Medical marijuana in Florida could bring Democrat surge to ballot box


Florida Democrats are banking on the legalization of medical marijuana to bring out the youth vote in this year’s midterm elections by introducing a constitutional amendment that seeks to make Florida the first southern state to legalize marijuana use.

Despite the Florida governor’s office, as well as a handful of competitive House seats being at stake, the nation will be watching Florida to see if marijuana brings young people to the voting booths.

“I wish that it didn’t take medical marijuana on the ballot to motivate our young voters to go and vote because there’s far too much at stake for them and their children,” said Ana Cruz, former executive director of the Florida Democratic Party. “But listen, we’ll take it any way we can get it.”

Florida will be a critical test to determine whether increases in voter turnout, seen in both Washington and Colorado in 2012, were an anomaly or the start of a trend in advance of the presidential election in 2016. Activists will use this information to plan and launch legalization campaigns in at least six states, according to the AP.

While President Barack Obama remains unpopular, the marijuana initiative may be one bright spot for Democrats in an election year where Republicans are trying to shift focus to the president’s health care law.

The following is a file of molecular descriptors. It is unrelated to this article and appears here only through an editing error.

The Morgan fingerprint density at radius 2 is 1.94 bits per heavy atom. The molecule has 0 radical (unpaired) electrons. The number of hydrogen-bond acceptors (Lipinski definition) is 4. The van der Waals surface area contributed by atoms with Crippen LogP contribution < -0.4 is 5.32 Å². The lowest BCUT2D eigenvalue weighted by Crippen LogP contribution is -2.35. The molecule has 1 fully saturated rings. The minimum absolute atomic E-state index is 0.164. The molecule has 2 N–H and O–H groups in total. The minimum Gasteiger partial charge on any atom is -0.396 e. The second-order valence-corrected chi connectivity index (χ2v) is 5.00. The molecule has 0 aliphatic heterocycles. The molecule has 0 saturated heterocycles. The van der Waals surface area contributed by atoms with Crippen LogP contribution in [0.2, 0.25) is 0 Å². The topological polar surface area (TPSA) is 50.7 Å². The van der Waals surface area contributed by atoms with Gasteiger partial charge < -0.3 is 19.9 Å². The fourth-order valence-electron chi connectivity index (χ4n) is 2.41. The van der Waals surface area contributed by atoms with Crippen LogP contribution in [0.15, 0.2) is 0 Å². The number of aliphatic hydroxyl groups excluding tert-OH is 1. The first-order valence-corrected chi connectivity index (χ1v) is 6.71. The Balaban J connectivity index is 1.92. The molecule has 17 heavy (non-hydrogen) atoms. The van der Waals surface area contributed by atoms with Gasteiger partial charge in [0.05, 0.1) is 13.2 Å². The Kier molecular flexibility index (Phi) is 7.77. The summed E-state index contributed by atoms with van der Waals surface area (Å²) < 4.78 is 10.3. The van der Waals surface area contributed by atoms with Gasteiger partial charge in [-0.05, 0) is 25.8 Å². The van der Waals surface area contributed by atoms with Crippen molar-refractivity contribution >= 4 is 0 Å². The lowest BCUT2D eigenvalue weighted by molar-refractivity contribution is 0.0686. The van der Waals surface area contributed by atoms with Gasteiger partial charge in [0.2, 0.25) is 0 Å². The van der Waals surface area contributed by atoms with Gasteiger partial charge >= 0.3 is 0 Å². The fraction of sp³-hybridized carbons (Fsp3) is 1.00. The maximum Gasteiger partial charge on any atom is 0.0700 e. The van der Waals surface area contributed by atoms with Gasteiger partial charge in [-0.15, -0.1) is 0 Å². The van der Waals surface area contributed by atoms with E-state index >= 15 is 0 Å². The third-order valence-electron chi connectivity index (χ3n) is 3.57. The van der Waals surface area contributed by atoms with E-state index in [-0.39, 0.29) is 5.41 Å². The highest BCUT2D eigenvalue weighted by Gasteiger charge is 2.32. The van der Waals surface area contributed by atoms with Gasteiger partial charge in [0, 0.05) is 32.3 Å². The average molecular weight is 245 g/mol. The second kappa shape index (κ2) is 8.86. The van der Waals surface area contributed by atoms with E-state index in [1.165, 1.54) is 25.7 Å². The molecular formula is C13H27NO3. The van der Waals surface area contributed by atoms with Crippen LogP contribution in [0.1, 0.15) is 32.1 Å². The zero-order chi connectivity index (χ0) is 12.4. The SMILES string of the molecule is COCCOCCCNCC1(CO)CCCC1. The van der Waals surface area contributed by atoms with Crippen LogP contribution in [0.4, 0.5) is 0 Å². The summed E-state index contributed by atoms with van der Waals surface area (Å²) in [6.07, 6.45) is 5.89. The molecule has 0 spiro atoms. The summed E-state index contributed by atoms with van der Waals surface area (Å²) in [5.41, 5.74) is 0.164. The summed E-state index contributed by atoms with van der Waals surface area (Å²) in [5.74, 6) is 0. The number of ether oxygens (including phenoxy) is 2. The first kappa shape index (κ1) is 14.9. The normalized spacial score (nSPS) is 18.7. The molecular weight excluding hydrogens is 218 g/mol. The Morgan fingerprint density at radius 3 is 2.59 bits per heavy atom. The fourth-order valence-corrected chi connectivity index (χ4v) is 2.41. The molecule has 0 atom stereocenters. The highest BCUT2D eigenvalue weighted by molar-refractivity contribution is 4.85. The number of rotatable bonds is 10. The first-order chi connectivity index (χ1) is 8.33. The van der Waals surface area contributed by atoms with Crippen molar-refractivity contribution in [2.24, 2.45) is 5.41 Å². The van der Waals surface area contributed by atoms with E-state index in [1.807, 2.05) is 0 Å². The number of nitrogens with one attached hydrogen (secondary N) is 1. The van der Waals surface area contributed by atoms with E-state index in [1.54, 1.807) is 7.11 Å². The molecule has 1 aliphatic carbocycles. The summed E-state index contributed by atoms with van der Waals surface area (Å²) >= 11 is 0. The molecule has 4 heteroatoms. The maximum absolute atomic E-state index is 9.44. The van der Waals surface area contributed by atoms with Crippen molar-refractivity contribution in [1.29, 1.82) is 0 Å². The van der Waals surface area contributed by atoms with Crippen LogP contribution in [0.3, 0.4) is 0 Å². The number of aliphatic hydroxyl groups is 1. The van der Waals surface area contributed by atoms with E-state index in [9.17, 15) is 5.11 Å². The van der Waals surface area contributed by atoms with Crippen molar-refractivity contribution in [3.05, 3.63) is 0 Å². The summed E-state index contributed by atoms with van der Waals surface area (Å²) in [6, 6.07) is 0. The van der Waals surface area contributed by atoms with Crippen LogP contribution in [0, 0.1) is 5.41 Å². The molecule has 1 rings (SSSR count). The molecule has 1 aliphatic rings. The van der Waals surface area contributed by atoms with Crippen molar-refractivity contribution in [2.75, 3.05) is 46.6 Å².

“I would rather have it on the ballot than not,” said Steve Schale, a Democratic consultant who managed Obama’s Florida campaign in 2008. “It could have a marginal impact, and a marginal impact in Florida could be the difference between winning and losing.”

According to a national survey sponsored by George Washington University last month, nearly 40 percent of likely voters said they would be “much more likely” to vote if a legalization measure was on the ballot, with another 30 percent saying they would be “somewhat” more likely to vote.

Organizers of the medical marijuana effort plan to raise and spend $10 million on their campaign, with a focus on registering voters to cast absentee ballots.

“We want to be able to have our stereotypical, lazy pothead voters to be able to vote from their couch,” said Ben Pollara, a Democratic fundraiser and campaign manager for the United for Care group.